Our first location

Rachel: Posted Friday, September 16, 2016 


As you know we have now been in our new locaiton for over a month now. We felt it is way past due for us to update our 'About Us' section on our website; therefore the following pictures and text is from our old About Us section and I will update the new update us section now. 


A HUGE thank you to all of you our customers, family, and friends for allowing us to service your vehicle and to continue to grow our business. We wouldn't be where we are today with out all of you! Therefore we are forever thanksful! Have a great day!

Sun Valley Auto Repair is a full-service preventive maintenance and automotive repair center. We perform high quality, guaranteed service you can trust at a fair price. We repair domestic and foreign vehicles and are your best choice for scheduled maintenance of your car, SUV, truck and fleet vehicles.


Family owned and operated, we use the latest diagnostic equipment to guarantee your vehicle is serviced correctly while maintaining your manufacturer's warranty. We only use quality replacement parts, and our technicians are ASE-certified. Call us at (330) 473-7292 to schedule an appointment or just stop on by.



We are a small automotive repair facility and although we specialize in Ford vehicles we are willing to service and repair all makes and models. We offer various repair options from factory quality repairs to aftermarket upgrades.  We do tires, brakes, air conditioning, engine repair, electrical repair, diagnostics, and diesels are welcome.  Our company is based on the belief that our customers' needs are of the utmost importance. Our entire team (both of us)  is committed to meeting those needs. As a result, a high percentage of our business is from repeat customers and referrals.


We would welcome the opportunity to earn your trust and deliver you the best service in the industry.






Brake lines!!!

Carson: Posted on Monday, March 10, 2014 8:52 AM


When I worked at the new car dealership the majority of vehicles being worked on had less than 100,000 miles.  Now, in the independent auto repair realm, the majority of vehicles I see have more than 100,000 miles!  As vehicles rack up miles and years of service parts of the vehicle begin fail for various reasons.  In Ohio the biggest reason is RUST!  This horrible "car cancer"  has put more vehicles out of service than I wish to count.  Brake lines happen to be very susceptible to rust due to their location under the vehicle and the fact that they are made from mild steel.  To fix this problem most manufacturers have added a protective coating to all of the brake lines. ( and it does help)  When the brake lines fail due to rust there are a couple of options for repairs.  If the vehicle is new enough preformed brake lines can be purchased through a dealer.  If the vehicle is old enough (and cool enough) some aftermarket suppliers have started offering preformed brake lines for restoration jobs.  In most cases new brake lines must be fabricated.  There are some simple rules for brake line fabrication that should always be followed.  First choose a quality brake line, a lot of the aftermarket bulk brake line is made using very cheap mild steel that is difficult to bend and very prone to rust.  If using this brake line plan on replacing it again in the future.  We use a brake line that is steel, zinc, and copper alloy, it bends easily without kinking and it will never ever rust!  Next and possibly the most important part of brake line repair, the fittings.  The only way to correctly join two brake lines is to cut the line and form a double flare or bubble flare using proper tools.  I have seen numerous compression type unions used on vehicles recently.  Not only are compression unions not certified to hold the pressure seen in brake lines (2500 PSI or greater in some cases) but in the environment under a vehicle they are prone to failure.  The vibrations from the vehicle cause the lines to work loose and during a panic stop blow out of the union!  Not to mention the union is usually being installed on an existing rusty brake line that could fail anytime.  In our shop we choose to replace the entire brake line from end to end without joining two lines if possible.   If you find yourself in a situation needing brake line repair I recommend you ask what kind of line is being used and what type of fittings are being used.  After all the ability to stop your vehicle is arguably the most important aspect of driving.  Stay safe and thank you for reading!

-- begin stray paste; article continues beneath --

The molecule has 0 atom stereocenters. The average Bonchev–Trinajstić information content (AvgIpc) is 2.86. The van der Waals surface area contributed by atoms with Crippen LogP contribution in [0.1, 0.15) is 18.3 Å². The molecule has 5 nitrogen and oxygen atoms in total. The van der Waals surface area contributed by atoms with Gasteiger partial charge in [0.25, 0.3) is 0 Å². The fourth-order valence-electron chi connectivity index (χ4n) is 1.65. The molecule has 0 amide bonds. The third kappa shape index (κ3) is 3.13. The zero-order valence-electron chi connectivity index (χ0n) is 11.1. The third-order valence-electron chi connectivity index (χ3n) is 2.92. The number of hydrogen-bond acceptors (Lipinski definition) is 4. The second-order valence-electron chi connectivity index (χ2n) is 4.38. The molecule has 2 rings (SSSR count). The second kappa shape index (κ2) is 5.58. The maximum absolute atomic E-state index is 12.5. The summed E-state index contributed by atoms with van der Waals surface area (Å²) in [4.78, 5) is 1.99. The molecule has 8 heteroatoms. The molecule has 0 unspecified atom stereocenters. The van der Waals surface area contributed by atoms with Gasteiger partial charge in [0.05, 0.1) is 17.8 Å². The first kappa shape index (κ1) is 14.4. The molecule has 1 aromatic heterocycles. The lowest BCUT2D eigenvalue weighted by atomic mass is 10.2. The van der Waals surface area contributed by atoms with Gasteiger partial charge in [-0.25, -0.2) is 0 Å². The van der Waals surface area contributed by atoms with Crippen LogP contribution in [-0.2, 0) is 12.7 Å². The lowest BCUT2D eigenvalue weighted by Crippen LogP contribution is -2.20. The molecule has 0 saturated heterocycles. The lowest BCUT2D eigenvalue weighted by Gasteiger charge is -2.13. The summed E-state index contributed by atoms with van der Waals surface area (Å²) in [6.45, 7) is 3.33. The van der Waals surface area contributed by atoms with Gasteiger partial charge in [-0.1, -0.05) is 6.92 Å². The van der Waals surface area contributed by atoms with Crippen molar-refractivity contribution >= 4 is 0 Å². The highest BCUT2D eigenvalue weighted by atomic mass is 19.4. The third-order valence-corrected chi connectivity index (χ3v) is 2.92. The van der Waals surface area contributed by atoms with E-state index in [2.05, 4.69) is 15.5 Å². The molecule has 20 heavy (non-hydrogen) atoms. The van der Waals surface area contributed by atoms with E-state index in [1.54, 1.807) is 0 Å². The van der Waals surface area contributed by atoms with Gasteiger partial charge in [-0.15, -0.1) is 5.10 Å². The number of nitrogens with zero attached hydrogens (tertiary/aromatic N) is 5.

The mechanic in a bottle

Carson: Posted on Monday, November 25, 2013 9:57 AM